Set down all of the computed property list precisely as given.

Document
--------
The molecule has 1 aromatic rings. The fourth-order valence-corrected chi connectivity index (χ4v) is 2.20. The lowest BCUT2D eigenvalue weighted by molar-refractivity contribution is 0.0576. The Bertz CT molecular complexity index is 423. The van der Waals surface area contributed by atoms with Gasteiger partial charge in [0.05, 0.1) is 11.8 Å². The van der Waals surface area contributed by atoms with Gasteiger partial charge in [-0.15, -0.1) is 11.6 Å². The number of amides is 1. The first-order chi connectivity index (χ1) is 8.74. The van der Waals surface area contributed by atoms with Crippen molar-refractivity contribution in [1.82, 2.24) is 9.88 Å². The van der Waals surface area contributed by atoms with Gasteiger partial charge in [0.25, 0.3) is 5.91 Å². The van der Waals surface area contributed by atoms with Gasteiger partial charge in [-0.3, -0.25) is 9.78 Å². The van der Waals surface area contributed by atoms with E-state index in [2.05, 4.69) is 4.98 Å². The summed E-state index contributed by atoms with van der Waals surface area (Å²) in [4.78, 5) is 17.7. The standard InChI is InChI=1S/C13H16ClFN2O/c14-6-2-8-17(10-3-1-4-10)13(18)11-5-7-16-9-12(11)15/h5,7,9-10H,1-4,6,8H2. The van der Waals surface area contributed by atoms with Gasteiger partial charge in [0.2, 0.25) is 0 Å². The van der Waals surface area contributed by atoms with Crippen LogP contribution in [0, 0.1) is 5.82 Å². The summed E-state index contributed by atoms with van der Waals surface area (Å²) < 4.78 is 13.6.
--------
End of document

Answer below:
The molecule has 1 aromatic rings. The fourth-order valence-corrected chi connectivity index (χ4v) is 2.20. The lowest BCUT2D eigenvalue weighted by molar-refractivity contribution is 0.0576. The Bertz CT molecular complexity index is 423. The van der Waals surface area contributed by atoms with Gasteiger partial charge in [0.05, 0.1) is 11.8 Å². The van der Waals surface area contributed by atoms with Gasteiger partial charge in [-0.15, -0.1) is 11.6 Å². The number of amides is 1. The first-order chi connectivity index (χ1) is 8.74. The van der Waals surface area contributed by atoms with Crippen molar-refractivity contribution in [1.82, 2.24) is 9.88 Å². The van der Waals surface area contributed by atoms with Gasteiger partial charge in [0.25, 0.3) is 5.91 Å². The van der Waals surface area contributed by atoms with Gasteiger partial charge in [-0.3, -0.25) is 9.78 Å². The van der Waals surface area contributed by atoms with E-state index in [2.05, 4.69) is 4.98 Å². The summed E-state index contributed by atoms with van der Waals surface area (Å²) in [4.78, 5) is 17.7. The standard InChI is InChI=1S/C13H16ClFN2O/c14-6-2-8-17(10-3-1-4-10)13(18)11-5-7-16-9-12(11)15/h5,7,9-10H,1-4,6,8H2. The van der Waals surface area contributed by atoms with Gasteiger partial charge in [0.2, 0.25) is 0 Å². The van der Waals surface area contributed by atoms with Crippen LogP contribution in [0, 0.1) is 5.82 Å². The summed E-state index contributed by atoms with van der Waals surface area (Å²) < 4.78 is 13.6.